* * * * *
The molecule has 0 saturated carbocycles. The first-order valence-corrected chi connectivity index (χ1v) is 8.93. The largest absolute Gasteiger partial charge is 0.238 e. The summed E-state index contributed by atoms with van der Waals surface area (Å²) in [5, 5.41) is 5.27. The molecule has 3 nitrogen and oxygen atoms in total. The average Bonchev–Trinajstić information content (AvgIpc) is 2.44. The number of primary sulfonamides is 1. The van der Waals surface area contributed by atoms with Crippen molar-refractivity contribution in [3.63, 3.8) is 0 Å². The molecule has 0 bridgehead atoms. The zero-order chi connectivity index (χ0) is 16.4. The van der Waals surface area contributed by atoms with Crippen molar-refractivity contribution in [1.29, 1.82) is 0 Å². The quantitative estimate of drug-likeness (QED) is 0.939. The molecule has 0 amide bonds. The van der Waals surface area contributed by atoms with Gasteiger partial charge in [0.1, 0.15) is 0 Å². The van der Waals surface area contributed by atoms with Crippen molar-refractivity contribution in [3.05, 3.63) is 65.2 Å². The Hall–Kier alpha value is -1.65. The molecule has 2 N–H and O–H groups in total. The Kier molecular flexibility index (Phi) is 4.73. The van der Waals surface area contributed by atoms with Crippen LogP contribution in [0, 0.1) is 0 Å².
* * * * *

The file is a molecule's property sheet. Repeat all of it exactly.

The molecule has 0 saturated carbocycles. The first-order valence-corrected chi connectivity index (χ1v) is 8.93. The largest absolute Gasteiger partial charge is 0.238 e. The summed E-state index contributed by atoms with van der Waals surface area (Å²) in [5, 5.41) is 5.27. The molecule has 3 nitrogen and oxygen atoms in total. The average Bonchev–Trinajstić information content (AvgIpc) is 2.44. The number of primary sulfonamides is 1. The van der Waals surface area contributed by atoms with Crippen molar-refractivity contribution in [3.63, 3.8) is 0 Å². The molecule has 0 bridgehead atoms. The zero-order chi connectivity index (χ0) is 16.4. The van der Waals surface area contributed by atoms with Crippen molar-refractivity contribution in [1.29, 1.82) is 0 Å². The quantitative estimate of drug-likeness (QED) is 0.939. The molecule has 0 amide bonds. The van der Waals surface area contributed by atoms with Gasteiger partial charge in [0.1, 0.15) is 0 Å². The van der Waals surface area contributed by atoms with Crippen molar-refractivity contribution in [3.05, 3.63) is 65.2 Å². The Hall–Kier alpha value is -1.65. The molecule has 2 N–H and O–H groups in total. The Kier molecular flexibility index (Phi) is 4.73. The van der Waals surface area contributed by atoms with Crippen LogP contribution in [0, 0.1) is 0 Å².